*Despite electricity workers opposition
15 July 2015, Sweetcrude, Abuja – The Federal Government has extended the management contract of the Transmission Company of Nigeria (TCN) with Manitoba Hydro International Limited (MHI) of Canada by one year.
The extension followed the imminent expiration of a three-year management contract signed in 2012 for MHI to manage TCN’s electrical power transmission, system operation and market operation undertakings, as well as train TCN personnel.
The three-year contract, which was signed by TCN, MHI and the Bureau of Public Enterprises (BPE), and which would expire on July 31, 2015, has now been extended to July 31, 2016.
TCN’s General Manager in charge of Public Affairs, Seun Olagunju, who confirmed the extension in a statement yesterday, further stated that MHI would continue to assume responsibility for the management and control of TCN’s entire operations, working alongside their Nigerian counterparts to transform the company into a technically and financially efficient, stable, and sustainable company.
The statement added that MHI working together with TCN staff have achieved a wheeling capacity of 5,300 MW and reduced system losses from over 12 percent to approximately eight percent.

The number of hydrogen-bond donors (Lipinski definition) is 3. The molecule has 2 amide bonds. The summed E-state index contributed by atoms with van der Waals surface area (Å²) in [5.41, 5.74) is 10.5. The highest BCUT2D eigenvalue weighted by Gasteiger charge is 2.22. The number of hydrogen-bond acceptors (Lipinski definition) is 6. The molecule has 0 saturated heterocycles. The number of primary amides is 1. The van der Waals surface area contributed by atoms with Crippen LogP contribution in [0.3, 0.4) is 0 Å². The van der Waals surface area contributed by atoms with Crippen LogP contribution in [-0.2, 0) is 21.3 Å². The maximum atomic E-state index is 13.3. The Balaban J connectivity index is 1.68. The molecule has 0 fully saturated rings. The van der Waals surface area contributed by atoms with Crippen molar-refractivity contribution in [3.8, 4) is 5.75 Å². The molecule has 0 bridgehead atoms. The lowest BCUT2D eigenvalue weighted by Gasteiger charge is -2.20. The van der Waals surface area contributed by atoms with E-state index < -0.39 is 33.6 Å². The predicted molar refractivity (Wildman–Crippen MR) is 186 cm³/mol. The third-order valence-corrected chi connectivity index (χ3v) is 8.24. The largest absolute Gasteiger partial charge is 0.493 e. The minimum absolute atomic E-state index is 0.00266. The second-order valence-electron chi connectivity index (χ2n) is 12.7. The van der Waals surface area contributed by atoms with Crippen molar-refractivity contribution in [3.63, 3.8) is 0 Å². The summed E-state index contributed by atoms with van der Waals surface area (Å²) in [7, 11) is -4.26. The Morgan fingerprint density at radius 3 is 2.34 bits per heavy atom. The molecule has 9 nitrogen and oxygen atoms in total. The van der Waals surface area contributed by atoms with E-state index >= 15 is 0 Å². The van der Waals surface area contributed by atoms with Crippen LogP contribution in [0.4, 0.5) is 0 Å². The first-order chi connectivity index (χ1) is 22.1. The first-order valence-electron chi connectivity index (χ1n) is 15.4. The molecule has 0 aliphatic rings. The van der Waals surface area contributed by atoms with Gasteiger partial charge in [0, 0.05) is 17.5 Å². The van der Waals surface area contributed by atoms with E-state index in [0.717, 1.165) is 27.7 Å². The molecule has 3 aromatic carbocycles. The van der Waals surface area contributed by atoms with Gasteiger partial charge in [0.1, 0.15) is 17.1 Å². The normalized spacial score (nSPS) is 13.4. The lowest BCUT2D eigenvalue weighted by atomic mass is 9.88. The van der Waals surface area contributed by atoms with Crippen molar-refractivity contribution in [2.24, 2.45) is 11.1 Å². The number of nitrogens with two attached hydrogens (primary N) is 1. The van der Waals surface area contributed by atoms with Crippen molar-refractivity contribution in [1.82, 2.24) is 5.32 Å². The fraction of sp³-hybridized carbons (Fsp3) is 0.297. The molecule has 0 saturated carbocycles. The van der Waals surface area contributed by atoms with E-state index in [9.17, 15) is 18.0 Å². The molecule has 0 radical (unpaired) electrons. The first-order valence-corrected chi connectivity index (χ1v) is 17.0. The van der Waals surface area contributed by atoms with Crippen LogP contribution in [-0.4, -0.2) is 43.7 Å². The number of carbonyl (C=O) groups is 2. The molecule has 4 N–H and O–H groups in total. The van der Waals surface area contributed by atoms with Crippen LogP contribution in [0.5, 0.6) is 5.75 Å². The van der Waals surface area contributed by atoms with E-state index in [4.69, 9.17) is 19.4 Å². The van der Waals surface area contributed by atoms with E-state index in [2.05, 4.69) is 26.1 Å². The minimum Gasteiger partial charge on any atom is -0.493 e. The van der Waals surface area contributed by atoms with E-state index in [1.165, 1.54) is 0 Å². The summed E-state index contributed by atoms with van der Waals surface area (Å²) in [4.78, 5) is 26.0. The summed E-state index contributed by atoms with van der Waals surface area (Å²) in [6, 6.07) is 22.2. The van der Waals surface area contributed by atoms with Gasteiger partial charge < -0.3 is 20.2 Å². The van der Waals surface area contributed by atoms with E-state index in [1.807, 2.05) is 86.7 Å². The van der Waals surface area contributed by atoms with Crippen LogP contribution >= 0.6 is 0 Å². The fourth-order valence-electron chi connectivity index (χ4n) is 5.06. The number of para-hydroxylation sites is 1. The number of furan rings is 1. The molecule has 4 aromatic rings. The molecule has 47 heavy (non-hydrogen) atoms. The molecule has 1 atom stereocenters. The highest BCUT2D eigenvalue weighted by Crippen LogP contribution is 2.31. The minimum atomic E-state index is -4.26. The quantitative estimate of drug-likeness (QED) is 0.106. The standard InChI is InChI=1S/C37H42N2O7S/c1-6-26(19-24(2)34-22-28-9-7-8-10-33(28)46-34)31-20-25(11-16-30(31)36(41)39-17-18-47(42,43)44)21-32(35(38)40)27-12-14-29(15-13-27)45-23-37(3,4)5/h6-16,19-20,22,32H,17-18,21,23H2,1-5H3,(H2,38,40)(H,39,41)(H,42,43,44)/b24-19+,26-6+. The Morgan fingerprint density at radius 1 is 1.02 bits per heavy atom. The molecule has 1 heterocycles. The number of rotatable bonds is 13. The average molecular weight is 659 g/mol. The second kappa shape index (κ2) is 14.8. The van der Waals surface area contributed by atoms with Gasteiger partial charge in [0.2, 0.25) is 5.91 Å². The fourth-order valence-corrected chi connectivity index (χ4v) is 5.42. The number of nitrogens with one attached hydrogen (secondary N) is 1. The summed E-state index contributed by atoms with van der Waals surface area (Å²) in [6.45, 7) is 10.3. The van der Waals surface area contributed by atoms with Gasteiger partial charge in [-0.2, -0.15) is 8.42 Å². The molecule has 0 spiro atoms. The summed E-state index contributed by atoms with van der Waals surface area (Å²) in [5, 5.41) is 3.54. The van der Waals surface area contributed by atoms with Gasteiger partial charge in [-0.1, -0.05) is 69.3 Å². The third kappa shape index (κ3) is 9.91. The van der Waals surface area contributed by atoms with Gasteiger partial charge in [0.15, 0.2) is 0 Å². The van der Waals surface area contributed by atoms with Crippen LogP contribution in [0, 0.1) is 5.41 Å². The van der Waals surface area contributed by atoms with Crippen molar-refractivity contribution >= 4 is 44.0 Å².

“In addition, system collapses have reduced significantly, from 22 in 2013 to 9 in 2014, while the duration of collapses has reduced from more than 2.5 hours to approximately 30 minutes.
The fourth year of the contract will focus on further increasing TCN’s capacity to transmit power in the grid, in anticipation of rising levels of generation in the country.
Additionally, MHI will facilitate the unbundling of TCN into two new organizations, the
Transmission Service Provider and the Independent System Operator, while simultaneously building the capacity of local management to take over the leadership of these organizations at the end of its contract,” Olagunju explained.
Electricity workers had threatened to stop the plans by the Federal Government to renew the contract of Manitoba Hydro International with regard to the management of the TCN.
According to the workers, the contract should not be renewed because Manitoba has failed to recognise best practical and cost effective solutions recommended by power sector experts for the quick improvement of the TCN.
The workers, under the aegis of the National Union of Electricity Employees (NUEE), stated that their assessment over the past three years showed that the contractor had chosen to seek a private audience with the government and to plead that it was a victim of circumstance instead of admitting to its failure.
The General Secretary, NUEE, Mr. Joe Ajaero, who outlined 34 reasons why Manitoba had failed, stated that the touted successes recorded by the contractor were minor.
“It is, therefore, our advice that the contract should not be renewed. Where the government decides to ignore this advice, the union from Monday, July 13, 2015, will explore all legal means to protect the interest of the workers in the sector and Nigerians in general,” Ajaero said.